“Gut health is a multidimensional concept related to diet, host and microbiota in which structure and functioning of the gastrointestinal barrier, gut microbial profile, and diet composition is continuously interacting (Figure 5). A stressful situation (e.g., sport, transportation), a high starch diet, or a digestive disorder may lead to an alteration of the gut environment, to higher gut permeability, to inflammation and to a change in the gut microbiota profile. Epithelial metabolism is supposed to play a crucial role as an intersection between gut microbiome, immune cells and epithelial permeability and regeneration, as demonstrated in humans suffering from obesity, diabetes, or intestinal bowel disease [126–128]. The intestinal epithelium represents the frontline of the complex pathogenesis, lying at the interface of luminal inflammatory triggers such as the microbiome and host immune cells, and a breach of this well-structured barrier is suggested as a cornerstone of chronic inflammation. Differentiated colonocyte is supposed to shape the microbiota, notably by performing mitochondrial β-oxidation to use fatty acids (mainly butyrate) as a source of energy and consumption of oxygen through oxidative phosphorylation; thus, creating a hypoxia in the intestinal lumen, which in turn will favor strict anaerobes growth, and fibrolytic activity to produce SCFAs, creating a virtuous cycle for the colon health. However, this cycle can be interrupted by epithelial injury or by an external factor (e.g. antibiotic) and colonocyte metabolism can switch towards anaerobic glycolysis, leading to lactate, nitric oxide (transformed into nitrate used as electron acceptor by Proteobacteria) and oxygen release in the lumen, which will favor the growth of facultative anaerobes like Proteobacteria [126]. Remarkably, certain opportunistic and potentially pathogenic bacteria can influence the colonocyte metabolism to expand their colonization. Therefore, to understand how the availability of respiratory electron acceptors becomes elevated during gut dysbiosis or inflammation could be a new area of research to develop novel preventative or therapeutic strategies in horses.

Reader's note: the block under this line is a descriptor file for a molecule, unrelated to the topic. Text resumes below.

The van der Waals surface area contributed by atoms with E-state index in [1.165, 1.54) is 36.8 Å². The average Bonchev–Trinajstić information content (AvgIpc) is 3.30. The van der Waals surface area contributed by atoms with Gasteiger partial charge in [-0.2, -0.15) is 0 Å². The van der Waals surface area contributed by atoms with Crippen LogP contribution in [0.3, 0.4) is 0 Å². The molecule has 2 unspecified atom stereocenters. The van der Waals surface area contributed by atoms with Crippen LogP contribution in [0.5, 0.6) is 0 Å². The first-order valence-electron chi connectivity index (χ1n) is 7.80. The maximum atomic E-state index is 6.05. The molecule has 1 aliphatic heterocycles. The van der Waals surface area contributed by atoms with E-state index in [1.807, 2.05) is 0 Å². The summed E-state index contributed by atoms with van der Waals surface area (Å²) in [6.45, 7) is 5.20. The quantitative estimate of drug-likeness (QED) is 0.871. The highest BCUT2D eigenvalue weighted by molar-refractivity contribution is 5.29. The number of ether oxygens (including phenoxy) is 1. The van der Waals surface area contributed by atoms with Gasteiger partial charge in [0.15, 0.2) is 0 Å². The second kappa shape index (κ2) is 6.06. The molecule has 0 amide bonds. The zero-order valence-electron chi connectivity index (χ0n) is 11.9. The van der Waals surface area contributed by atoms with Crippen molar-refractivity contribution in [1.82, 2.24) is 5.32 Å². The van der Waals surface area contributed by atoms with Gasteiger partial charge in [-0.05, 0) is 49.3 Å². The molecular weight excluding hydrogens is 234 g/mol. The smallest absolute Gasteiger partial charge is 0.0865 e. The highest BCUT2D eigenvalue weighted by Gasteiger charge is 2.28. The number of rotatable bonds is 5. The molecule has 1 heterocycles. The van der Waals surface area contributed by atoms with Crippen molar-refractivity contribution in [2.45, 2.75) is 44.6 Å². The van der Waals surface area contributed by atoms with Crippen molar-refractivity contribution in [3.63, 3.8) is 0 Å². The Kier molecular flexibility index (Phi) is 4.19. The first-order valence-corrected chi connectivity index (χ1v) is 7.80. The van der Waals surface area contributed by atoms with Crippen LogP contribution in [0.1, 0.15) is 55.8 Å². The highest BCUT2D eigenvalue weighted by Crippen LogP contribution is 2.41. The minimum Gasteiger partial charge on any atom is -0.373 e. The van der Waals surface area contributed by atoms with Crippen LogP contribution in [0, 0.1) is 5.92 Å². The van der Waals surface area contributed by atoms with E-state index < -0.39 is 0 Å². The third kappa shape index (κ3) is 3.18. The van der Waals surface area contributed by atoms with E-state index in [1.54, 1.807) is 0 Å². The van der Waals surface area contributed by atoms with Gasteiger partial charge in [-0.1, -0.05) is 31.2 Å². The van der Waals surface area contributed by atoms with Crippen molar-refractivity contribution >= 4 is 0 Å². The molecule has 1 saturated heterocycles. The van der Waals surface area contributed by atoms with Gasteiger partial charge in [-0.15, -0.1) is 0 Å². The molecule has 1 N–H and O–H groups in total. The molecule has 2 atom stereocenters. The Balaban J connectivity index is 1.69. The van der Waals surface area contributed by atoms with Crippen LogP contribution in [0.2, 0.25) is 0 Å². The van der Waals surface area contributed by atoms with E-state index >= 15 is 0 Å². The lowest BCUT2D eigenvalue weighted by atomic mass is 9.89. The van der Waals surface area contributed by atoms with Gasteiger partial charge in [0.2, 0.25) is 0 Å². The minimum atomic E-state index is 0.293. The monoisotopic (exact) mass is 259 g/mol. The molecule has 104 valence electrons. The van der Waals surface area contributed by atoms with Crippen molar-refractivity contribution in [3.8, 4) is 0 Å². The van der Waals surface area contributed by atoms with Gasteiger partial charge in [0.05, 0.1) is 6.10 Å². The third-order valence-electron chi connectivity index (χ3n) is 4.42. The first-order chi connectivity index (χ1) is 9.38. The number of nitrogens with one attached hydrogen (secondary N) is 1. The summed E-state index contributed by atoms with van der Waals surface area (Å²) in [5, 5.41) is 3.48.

How Closely Does the Faecal Sample Reflect What is Found in the Gut?

Early studies (prior to 2016) concluded that the bacteria in the faeces were not exactly the same as those found in the horse’s hindgut. However, later studies demonstrated that changes in the microbiome relating to diet to reveal patterns of dysbiosis mirrored in the gut and the faeces, concluding that equine faecal testing would be useful as a diagnostic tool for hindgut microbial disturbances, especially during dietary changes.